John Clark, executive director of Reese News Lab and Sara Peach, Reese News Lab associate director, led an interdisciplinary student team in a pilot launch of Capitol Hound in May 2014. The pilot launch demonstrated that the crowdsourcing system worked as intended during the short session of the General Assembly, which ran from May through August 2014. In addition, political candidates, lobbyists, lawyers and a small number of news organizations paid $500 each to access transcripts and alerts during the four-month 2014 legislative session. 

The pilot launch was funded by the John S. and James L. Knight Foundation. Clark and Peach will use funds from the Harvey award to implement the system for one year starting in January 2015, when the North Carolina General Assembly convenes for the long session. Clark and Peach plan to expand the program to offer free access to the service to every news organization in the state, with the goal of increasing transparency and accountability in North Carolina state government.

“Sara and I are honored by the award that will enable us to put this tool in the hands of our colleagues across the state,” Clark said. “It’s imperative that we, as journalists, help communities stay informed about political decisions that affect them.”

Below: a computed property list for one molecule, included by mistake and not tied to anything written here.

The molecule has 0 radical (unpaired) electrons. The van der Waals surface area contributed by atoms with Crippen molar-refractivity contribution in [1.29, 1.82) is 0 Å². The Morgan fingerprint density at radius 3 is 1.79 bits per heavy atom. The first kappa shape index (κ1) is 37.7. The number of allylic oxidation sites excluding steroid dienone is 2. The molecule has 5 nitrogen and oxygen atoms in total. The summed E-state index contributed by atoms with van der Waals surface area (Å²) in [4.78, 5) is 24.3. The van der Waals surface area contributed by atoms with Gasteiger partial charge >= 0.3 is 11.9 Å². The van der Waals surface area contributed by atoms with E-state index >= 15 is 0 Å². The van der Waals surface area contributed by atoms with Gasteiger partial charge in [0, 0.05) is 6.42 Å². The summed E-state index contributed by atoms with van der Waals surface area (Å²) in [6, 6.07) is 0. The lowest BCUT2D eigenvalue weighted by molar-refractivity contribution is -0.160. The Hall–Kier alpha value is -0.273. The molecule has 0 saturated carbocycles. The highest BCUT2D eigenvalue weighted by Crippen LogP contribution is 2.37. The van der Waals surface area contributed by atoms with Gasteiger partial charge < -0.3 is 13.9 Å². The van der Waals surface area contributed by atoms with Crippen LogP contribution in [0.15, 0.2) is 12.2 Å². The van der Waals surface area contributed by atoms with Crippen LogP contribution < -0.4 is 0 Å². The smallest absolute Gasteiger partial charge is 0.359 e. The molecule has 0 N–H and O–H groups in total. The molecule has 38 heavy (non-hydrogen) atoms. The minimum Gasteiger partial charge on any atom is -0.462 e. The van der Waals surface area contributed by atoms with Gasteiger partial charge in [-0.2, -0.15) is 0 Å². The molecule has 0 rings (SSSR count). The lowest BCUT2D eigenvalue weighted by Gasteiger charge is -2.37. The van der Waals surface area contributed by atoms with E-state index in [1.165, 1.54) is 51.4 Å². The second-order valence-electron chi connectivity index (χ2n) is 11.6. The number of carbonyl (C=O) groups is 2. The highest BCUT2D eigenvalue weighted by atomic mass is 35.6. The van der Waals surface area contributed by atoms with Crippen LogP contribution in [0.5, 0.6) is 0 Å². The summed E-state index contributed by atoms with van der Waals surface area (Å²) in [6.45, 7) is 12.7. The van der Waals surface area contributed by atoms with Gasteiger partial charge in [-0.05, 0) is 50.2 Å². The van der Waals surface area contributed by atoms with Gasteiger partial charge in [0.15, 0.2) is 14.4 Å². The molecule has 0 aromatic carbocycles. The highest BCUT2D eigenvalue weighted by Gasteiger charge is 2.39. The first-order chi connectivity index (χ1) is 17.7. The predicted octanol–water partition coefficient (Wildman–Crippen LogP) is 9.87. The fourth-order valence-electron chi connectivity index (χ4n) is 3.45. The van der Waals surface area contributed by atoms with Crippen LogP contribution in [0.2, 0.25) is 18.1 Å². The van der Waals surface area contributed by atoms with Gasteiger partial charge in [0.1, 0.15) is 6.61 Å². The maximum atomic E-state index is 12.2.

The C. Felix Harvey Award to Advance Institutional Priorities is an annual award recognizing exemplary faculty scholarship that reflects one of UNC-Chapel Hill’s top priorities and addresses a real-world challenge. A selection committee led by UNC-Chapel Hill’s Office of the Executive Vice Chancellor and Provost chooses the winner from a pool of faculty applications.

The award’s namesake is the late C. Felix Harvey, who was chairman of Harvey Enterprises & Affiliates and founder of the Little Bank Inc., both in Kinston, N.C. He graduated from UNC with a degree in commerce in 1943 and went to the Navy midshipman school, then served on a PT boat in the southwest Pacific theater during World War II.

In 2007, along with his family, Harvey made a $2 million commitment endowing the award to acknowledge UNC’s significance to them and the important role Carolina has played in their lives. Five generations of Harveys have earned UNC-Chapel Hill degrees, including Felix and Margaret Harvey’s daughters Leigh Harvey McNairy and Sunny Harvey Burrows, sons-in-law John McNairy and Lee Burrows and several grandchildren.